On Aug. 23, 1966, NASA's Lunar Orbiter 1 snapped the first photo of Earth as seen from lunar orbit. While a remarkable image at the time, the full resolution of the image was never retrieved from the mission's data. In 2008, this earthrise image was restored by the Lunar Orbiter Image Recovery Project at NASA Ames Research Center. (NASA/Ames Research Center/Lunar Orbiter Image Recovery Project)
Saturday is the anniversary of the Apollo 11 moon landing. Throughout the Apollo missions, NASA astronauts brought back more than 2,000 rock and soil samples from six landing sites.
Some of those samples have ended up at the University of Notre Dame where a team of geologists studies the moon.
When Apollo 11 touched down on the moon and astronauts were able to walk around, scientists gained a huge amount of data.
Astronaut Neil Armstrong called it "One giant leap for mankind," part of that giant leap was the lunar rocks and soil that six of the Apollo missions brought back.
The moon rocks that scientists study are from Apollos 11, 12, 14, 15, and 17 -- collected between 1969 and 1972.
“Before they launched the Apollo missions they did as much detailed work as they could to figure out what types of rocks were there. And so they selected their locations very precisely based on that,” Dave Burney says.
Three geologists at Notre Dame -- Burney, Karl Cronberger and Mike Torcivia -- work with the samples to study how the moon formed, what it’s made up of, and how those resources might be used for future space exploration.
The most accepted theory of how the moon formed is the giant-impact hypothesis or the "Big Splash."
That theory says more than 4.5 billion years ago a Mars-sized planet hit the Earth and broke into a bunch of pieces that formed a disk around the Earth.
Then those pieces came together to form the moon. That coming together was really hot, “due to the heating as it coalesced, there was a massive amount of melting that went on," Burney says. "And so the moon started off as mostly or entirely molten. We call that the Lunar Magma Ocean, or LMO for short.”
So then you have this body orbiting around Earth that’s all liquidy. It hardened and crystalized in three layers.
Burney studies the inner layer -- the moon’s mantle. Torcivia studies the crust -- the part of the moon you can see when you look in the sky. Cronberger studies the gooey layer in between the mantle and the crust -- known as the KREEP (Potassium, Rare Earth Elements, and Phosphorus; named for what the layer is rich in). It was the last to crystalize from the LMO as the moon cooled.
For the two inner layers, scientists don’t have pure samples. What they have are samples from the surface that either churned up from underneath or were part of that layer before or during the impact.
“What I have to work with is KREEP basalts. These are basaltic rocks that have been ‘contaminated’ with the KREEP component,” Cronberger explains.
Burney studies mainly dust from the lunar surface that came from the inside. He takes the dust, dissolves it in an acid and studies that -- he calls it "moon juice."
Because moon rocks so rare on Earth, these samples are highly regulated by NASA and scientists are very careful with the research they do.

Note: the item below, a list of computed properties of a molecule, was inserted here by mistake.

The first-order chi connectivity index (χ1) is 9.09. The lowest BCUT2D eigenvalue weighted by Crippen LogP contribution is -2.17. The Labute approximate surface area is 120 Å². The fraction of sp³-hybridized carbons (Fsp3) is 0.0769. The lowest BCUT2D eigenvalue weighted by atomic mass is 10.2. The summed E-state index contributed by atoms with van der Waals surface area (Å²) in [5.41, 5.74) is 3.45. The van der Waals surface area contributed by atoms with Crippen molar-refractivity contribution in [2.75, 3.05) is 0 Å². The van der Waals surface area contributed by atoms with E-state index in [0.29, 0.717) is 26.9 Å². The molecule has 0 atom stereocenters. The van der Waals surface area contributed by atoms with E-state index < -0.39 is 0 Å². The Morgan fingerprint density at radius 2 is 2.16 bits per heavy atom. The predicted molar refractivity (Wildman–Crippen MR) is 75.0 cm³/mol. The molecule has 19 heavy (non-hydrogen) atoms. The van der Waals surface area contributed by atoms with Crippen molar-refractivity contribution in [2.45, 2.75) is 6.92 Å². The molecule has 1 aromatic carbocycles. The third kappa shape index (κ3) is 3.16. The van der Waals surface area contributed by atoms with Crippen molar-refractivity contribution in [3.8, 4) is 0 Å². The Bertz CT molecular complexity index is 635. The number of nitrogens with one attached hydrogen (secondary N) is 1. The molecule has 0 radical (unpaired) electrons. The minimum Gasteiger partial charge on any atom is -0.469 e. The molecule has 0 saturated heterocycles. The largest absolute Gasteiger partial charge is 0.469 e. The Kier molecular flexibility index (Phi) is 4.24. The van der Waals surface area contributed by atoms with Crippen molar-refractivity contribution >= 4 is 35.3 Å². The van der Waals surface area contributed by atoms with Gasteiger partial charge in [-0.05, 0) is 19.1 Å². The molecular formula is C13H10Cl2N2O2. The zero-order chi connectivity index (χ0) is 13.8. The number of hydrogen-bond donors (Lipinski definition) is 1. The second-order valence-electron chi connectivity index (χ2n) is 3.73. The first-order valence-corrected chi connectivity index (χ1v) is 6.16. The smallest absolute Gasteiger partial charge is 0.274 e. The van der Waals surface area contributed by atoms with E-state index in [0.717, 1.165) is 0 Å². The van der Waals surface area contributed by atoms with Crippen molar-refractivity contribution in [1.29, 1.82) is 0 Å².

Dave Burney holds a sample of "Moon juice," particulate sample from the lunar surface dissolved in acid. (Jennifer Weingart/WVPE Public Radio)
And scientists don’t just have a big ole’ Moon rock that they work with. They either get dust, or thin sections -- pieces of rock cut from the whole, catalogued, then glued onto microscope slides.
All of them are labeled with where they came from.
“So this one is from Apollo 11," Burney says. "You’ll see it starts with one on the front. So this is initially 10050 comma, and so that's the 165th daughter sample that they took off of 10050.”
They get the thin sections in these tubes that look sort of like oversized screw-top film canisters. When they’re not working with them, the samples are locked in a safe.
At Notre Dame, those sections are first put under a microscope and photographed meticulously. Then they are put in an instrument called a microprobe. It tells what elements the visible crystal structures are made of Cronberger says.
“What’s fun is you can look at this and you instantly start to see, OK, we can see like the cores of these huge pyroxene crystals are very magnesium," Cronberger says. "And it’s like 'OK, why could that be?'”
They use that to figure out the best candidates for laser ablation. For that, Croneberger and Torcivia take their samples and shoot them with lasers. It drills tiny holes sending matter into a mass spectrometer which tells how much of what elements are in that portion of the sample.
Karl Cronberger holds a slide with a thin section of moon rock on it in a lab at the University of Notre Dame. (Jennifer Weingart/WVPE Public Radio)
Burney uses the mass spectrometers to find out the elements in his moon juice samples, as well.
You can also use the mass spectrometer to deduce the age of samples, using isotope ratios.
“You measure them all at once," Torcivia explains, "and depending on what ratios it spits out you can get an age from that.”
The geologists said all the data are great, but what needs to happen next is more missions to the moon, and more sample gathering.
NASA has some plans to go back to the moon or to get to Mars using the moon for its resources and a pit stop.
“So if you’re launching from Earth you don’t have to take everything you need to get all the way from Mars," Burney says. "You can stop at the moon refuel on oxygen, refuel on fuel, then carry on from there.”
“It’s only a three day trip to the moon," Torcivia adds. "It’s a six to nine month trip to Mars and it’s a lot easier to escape the moon’s gravity than Earth’s.”
They said any mission like the Apollos is unlikely to ever happen again, but the time is ripe for a new age of space exploration.